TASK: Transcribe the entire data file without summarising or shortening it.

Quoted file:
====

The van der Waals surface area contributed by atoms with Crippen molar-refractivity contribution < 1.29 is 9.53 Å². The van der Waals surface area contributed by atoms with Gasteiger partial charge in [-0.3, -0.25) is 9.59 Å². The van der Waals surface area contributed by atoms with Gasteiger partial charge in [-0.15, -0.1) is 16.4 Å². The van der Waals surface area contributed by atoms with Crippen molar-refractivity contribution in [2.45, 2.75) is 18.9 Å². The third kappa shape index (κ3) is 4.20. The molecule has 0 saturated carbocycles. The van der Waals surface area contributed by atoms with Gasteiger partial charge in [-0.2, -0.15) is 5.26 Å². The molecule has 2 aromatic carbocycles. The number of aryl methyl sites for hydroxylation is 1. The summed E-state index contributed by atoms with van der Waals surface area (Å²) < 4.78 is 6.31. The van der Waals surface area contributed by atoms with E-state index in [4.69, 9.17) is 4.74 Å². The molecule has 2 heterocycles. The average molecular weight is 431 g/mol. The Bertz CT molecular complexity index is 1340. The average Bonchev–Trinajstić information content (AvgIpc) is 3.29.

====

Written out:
The van der Waals surface area contributed by atoms with Crippen molar-refractivity contribution < 1.29 is 9.53 Å². The van der Waals surface area contributed by atoms with Gasteiger partial charge in [-0.3, -0.25) is 9.59 Å². The van der Waals surface area contributed by atoms with Gasteiger partial charge in [-0.15, -0.1) is 16.4 Å². The van der Waals surface area contributed by atoms with Crippen molar-refractivity contribution in [2.45, 2.75) is 18.9 Å². The third kappa shape index (κ3) is 4.20. The molecule has 0 saturated carbocycles. The van der Waals surface area contributed by atoms with Gasteiger partial charge in [-0.2, -0.15) is 5.26 Å². The molecule has 2 aromatic carbocycles. The number of aryl methyl sites for hydroxylation is 1. The summed E-state index contributed by atoms with van der Waals surface area (Å²) < 4.78 is 6.31. The van der Waals surface area contributed by atoms with E-state index in [4.69, 9.17) is 4.74 Å². The molecule has 2 heterocycles. The average molecular weight is 431 g/mol. The Bertz CT molecular complexity index is 1340. The average Bonchev–Trinajstić information content (AvgIpc) is 3.29.